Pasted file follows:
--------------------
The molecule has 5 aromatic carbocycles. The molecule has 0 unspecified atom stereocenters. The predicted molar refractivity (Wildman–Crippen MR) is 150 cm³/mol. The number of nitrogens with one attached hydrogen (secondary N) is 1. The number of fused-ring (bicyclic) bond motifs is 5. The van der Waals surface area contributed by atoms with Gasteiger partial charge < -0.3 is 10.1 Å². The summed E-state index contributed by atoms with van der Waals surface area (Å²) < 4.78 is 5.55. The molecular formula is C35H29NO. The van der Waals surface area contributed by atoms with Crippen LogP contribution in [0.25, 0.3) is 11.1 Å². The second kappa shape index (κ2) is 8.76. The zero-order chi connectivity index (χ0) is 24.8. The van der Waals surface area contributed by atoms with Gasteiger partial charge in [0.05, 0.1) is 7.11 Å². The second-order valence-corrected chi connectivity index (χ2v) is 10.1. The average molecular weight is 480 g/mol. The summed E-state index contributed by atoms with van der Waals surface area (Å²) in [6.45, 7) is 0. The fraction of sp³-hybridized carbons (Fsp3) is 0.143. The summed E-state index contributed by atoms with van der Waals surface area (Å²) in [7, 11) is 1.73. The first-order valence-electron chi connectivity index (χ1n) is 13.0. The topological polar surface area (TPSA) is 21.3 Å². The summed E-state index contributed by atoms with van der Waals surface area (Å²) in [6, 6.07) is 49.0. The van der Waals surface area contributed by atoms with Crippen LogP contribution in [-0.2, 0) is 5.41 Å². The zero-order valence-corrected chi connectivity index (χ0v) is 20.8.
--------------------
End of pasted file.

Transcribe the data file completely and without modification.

The molecule has 5 aromatic carbocycles. The molecule has 0 unspecified atom stereocenters. The predicted molar refractivity (Wildman–Crippen MR) is 150 cm³/mol. The number of nitrogens with one attached hydrogen (secondary N) is 1. The number of fused-ring (bicyclic) bond motifs is 5. The van der Waals surface area contributed by atoms with Gasteiger partial charge < -0.3 is 10.1 Å². The summed E-state index contributed by atoms with van der Waals surface area (Å²) < 4.78 is 5.55. The molecular formula is C35H29NO. The van der Waals surface area contributed by atoms with Crippen LogP contribution in [0.25, 0.3) is 11.1 Å². The second kappa shape index (κ2) is 8.76. The zero-order chi connectivity index (χ0) is 24.8. The van der Waals surface area contributed by atoms with Gasteiger partial charge in [0.05, 0.1) is 7.11 Å². The second-order valence-corrected chi connectivity index (χ2v) is 10.1. The average molecular weight is 480 g/mol. The summed E-state index contributed by atoms with van der Waals surface area (Å²) in [6.45, 7) is 0. The fraction of sp³-hybridized carbons (Fsp3) is 0.143. The summed E-state index contributed by atoms with van der Waals surface area (Å²) in [7, 11) is 1.73. The first-order valence-electron chi connectivity index (χ1n) is 13.0. The topological polar surface area (TPSA) is 21.3 Å². The summed E-state index contributed by atoms with van der Waals surface area (Å²) in [6, 6.07) is 49.0. The van der Waals surface area contributed by atoms with Crippen LogP contribution in [-0.2, 0) is 5.41 Å². The zero-order valence-corrected chi connectivity index (χ0v) is 20.8.